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Generating a CRC Example
Step 2: Modulo 2 divide : s(x)/c(x)

1001
101 101100
101
001
000
010
000
100
101
01 Remainder

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Generating a CRC Example
Step 3: Modulo 2 subtract the remainder from S(x)

101100
- 01
101101

Transmitted Message t(x)

x5 + x3 + x2 = (x2 + 1) (x3 + 1) + 1 s(x)=c(x)f(x)+reminder


x5 + x3 + x2 - 1 = (x2 + 1) (x3 + 1) t(x)=s(x)-reminder =c(x)f(x)

Transmit x5 + x3 + x2 + 1 (101101) : +1 and –1 are identical


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Decoding a CRC

aProcedure (at the receiver)


`Divide the received message by the code
polynomial c(x) using modulo 2 division. If the
remainder is zero, there is no error detected.

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Decoding a CRC Example

101101 Transmitted message

1011 Original message (if there are


no errors)
1001
101 101101
101
001
000
010
000
101
101
Remainder = 0
00
(No error detected)
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Decoding a CRC- If an error
When a bit error occurs, there is a large probability
that it will produce a polynomial that is not an even
multiple of the code polynomial, and thus errors
can usually be detected.
1000
101 101001
101
000
000
000
000
001
000
Remainder = 1
01
(Error detected)
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The limitation of detecting error

aAssume errors occurred, and the receiver


received t(x) + e(x).
aReceiver calculates [t(x) + e(x)]/c(x).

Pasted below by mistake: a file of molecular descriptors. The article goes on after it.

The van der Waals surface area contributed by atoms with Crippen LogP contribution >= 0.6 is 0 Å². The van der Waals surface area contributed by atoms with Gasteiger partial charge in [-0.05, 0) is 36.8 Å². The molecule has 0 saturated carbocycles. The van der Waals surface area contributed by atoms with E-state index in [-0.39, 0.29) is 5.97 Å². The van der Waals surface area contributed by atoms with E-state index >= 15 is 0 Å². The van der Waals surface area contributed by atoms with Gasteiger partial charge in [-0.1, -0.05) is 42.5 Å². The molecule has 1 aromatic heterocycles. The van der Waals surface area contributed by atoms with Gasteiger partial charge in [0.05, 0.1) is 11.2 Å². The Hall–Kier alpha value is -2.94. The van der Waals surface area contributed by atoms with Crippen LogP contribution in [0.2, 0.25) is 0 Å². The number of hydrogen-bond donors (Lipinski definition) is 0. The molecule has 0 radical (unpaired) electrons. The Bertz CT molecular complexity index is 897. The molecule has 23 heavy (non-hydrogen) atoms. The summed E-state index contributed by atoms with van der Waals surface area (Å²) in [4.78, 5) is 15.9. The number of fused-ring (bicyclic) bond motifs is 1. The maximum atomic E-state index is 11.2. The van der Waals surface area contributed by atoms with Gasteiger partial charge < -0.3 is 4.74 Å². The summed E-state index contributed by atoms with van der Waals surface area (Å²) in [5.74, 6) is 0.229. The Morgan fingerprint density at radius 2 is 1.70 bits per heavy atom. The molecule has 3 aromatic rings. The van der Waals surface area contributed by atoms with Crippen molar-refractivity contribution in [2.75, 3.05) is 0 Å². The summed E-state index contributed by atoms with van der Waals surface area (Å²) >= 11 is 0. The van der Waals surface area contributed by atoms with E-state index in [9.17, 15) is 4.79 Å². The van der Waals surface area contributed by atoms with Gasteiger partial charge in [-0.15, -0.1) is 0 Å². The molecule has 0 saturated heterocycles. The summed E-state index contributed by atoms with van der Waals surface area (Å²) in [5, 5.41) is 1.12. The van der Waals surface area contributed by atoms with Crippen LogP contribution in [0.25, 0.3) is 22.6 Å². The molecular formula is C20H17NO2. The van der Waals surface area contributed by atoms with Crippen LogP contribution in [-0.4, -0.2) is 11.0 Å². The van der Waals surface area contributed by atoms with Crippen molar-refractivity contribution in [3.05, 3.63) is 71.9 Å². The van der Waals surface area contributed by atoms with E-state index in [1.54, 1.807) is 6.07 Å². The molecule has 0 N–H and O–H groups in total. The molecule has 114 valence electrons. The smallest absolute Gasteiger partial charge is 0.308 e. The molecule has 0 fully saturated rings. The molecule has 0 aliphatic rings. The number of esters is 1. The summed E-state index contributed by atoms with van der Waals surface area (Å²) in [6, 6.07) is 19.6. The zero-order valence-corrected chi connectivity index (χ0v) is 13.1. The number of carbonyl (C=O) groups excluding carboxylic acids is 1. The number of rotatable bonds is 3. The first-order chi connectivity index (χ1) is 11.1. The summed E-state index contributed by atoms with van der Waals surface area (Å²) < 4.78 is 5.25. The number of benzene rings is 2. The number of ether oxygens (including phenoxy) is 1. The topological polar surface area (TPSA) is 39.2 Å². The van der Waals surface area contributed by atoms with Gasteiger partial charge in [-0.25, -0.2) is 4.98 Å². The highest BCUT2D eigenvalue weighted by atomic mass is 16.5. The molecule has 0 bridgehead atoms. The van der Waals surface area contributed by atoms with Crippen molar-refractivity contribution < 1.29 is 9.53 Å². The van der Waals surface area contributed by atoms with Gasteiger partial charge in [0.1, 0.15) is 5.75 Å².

`t(x)/c(x); divisible (remainder of zero)
`e(x)/c(x); if errors (e(x)) correspond to
polynomials containing c(x) as a factor,
this will result zero remainder. (These
errors are not detected.) All the other
errors are detected.
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A Special Example
a In our example:
`CRC generator = 101 (code polynomial c(x))
`Message = 1011
`Remainder = 01
`Transmitted message = 101101 (T(x))

`101101 divided by 101 yields remainder 0


`If error occurs:
101101
+ 101
---------
101000

Bits 4 and 6 are flipped.


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Example discuss

- Then the received message 101000 is a mod 2


multiple of the CRC generator and its modulo 2
division yields remainder = 0.

- No error detected.

- If CRC generator divides error, CRC fails to


detect error.
- E.g. if error was 10001 = 101 x 101 (mod 2
multiplication)

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Choosing a CRC polynomial
aThe longer the polynomial, the smaller
the probability of undetected error

aCommonly standardized polynomial


examples: